Worship in Women’s Ministry by Sheila Thomas

Hurricane Irma Recovery & Relief:  We are still collecting data on how and when our long distance friends can help the recovery and relief efforts.  Many areas are inaccessible until the power company can clear downed lines and ensure the area is safe.  We will update on how you can help as soon as information is available.  Please note, if you have family in The Florida Keys:  Power, landline phones, and cellular service is out throughout the keys.  However reports of those who stayed behind on the islands has so far been good.  They are ok, just unable to call family to check in.

What in the Word Series contributor: Sheila Thomas on:

WHAT IN THE WORD DOES IT SAY ABOUT WORSHIP IN WOMEN’S MINISTRY?

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Several months ago I was asked to speak about the importance of worship in women’s ministry today. I was honored and happy to do it. Why? It’s my heart. I love women’s ministry and I love worship.

So when thinking and praying about writing my article for this month, I felt led to share my thoughts again on this subject.

I feel it’s so important to ask God to show us how to worship. What does he want from us? He wants our adoration and praise. He wants us to “be in the moment” of praise and worship.

So many times it’s easy to be in a church service, but not really be there. You know what I mean? Our minds wander. We start thinking about our next day’s activities. What’s for dinner? What do I have to do tomorrow at work? Does my child have her homework done? Or worse yet, maybe you’re like me and you are easily distracted with the people surrounding you at church. “Oh, my! What was she thinking wearing THAT??!” Or “Gracious! She has a major sleep hole in her hair!”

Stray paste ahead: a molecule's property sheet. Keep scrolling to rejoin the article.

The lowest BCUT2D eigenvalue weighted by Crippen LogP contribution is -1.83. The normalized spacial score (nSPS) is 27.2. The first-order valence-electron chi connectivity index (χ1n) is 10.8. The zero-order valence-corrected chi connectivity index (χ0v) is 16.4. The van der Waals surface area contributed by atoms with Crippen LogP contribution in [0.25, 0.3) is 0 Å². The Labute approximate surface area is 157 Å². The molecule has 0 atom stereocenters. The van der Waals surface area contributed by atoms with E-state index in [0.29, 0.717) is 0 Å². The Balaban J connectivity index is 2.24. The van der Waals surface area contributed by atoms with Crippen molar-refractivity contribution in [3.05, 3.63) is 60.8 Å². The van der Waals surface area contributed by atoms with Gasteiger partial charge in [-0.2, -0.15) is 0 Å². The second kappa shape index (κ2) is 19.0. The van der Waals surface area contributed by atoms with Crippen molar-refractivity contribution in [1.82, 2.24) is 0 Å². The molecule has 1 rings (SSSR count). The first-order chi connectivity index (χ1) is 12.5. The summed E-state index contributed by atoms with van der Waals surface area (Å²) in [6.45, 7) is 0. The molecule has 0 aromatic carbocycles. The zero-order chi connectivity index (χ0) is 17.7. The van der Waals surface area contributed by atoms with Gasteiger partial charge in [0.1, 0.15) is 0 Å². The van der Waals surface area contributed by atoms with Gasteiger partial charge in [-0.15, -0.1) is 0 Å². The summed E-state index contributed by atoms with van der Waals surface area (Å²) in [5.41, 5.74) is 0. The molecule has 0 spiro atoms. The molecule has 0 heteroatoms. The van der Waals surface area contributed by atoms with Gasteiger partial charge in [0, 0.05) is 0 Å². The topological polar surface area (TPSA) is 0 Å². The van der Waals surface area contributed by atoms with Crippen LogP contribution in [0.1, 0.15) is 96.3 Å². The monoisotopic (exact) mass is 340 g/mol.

Okay, maybe you’re not like me. I call it my crazy sense of humor. But really and truly, it could be me having a critical spirit. Lord, help me.

Years ago I found myself in a church where the musicians were less than good. Bless their hearts. They were doing their best, but for a music teacher (that’s me), I found it very hard to be able to focus on worship.

I began to talk to God about it and here’s what I heard Him say: You’re a music teacher. You are a trained musician. Your job all week long it to critique your students. It’s normal that you find yourself doing that in church. But close your eyes. Sing a little louder yourself and think of what you’re actually doing and not what they sound/look like.” I began to do that and found that I could actually worship God in spite of the less than excellent quality of the music.

Many things can distract us from worshipping God. Not even just in church, but in our everyday lives. We can find ourselves grumbling and complaining. We are sometimes just plain tired from all our necessary duties in our lives.

But God wants to be present in our everyday lives. Our days will go so much better if we will learn to praise Him instead of grumbling and complaining.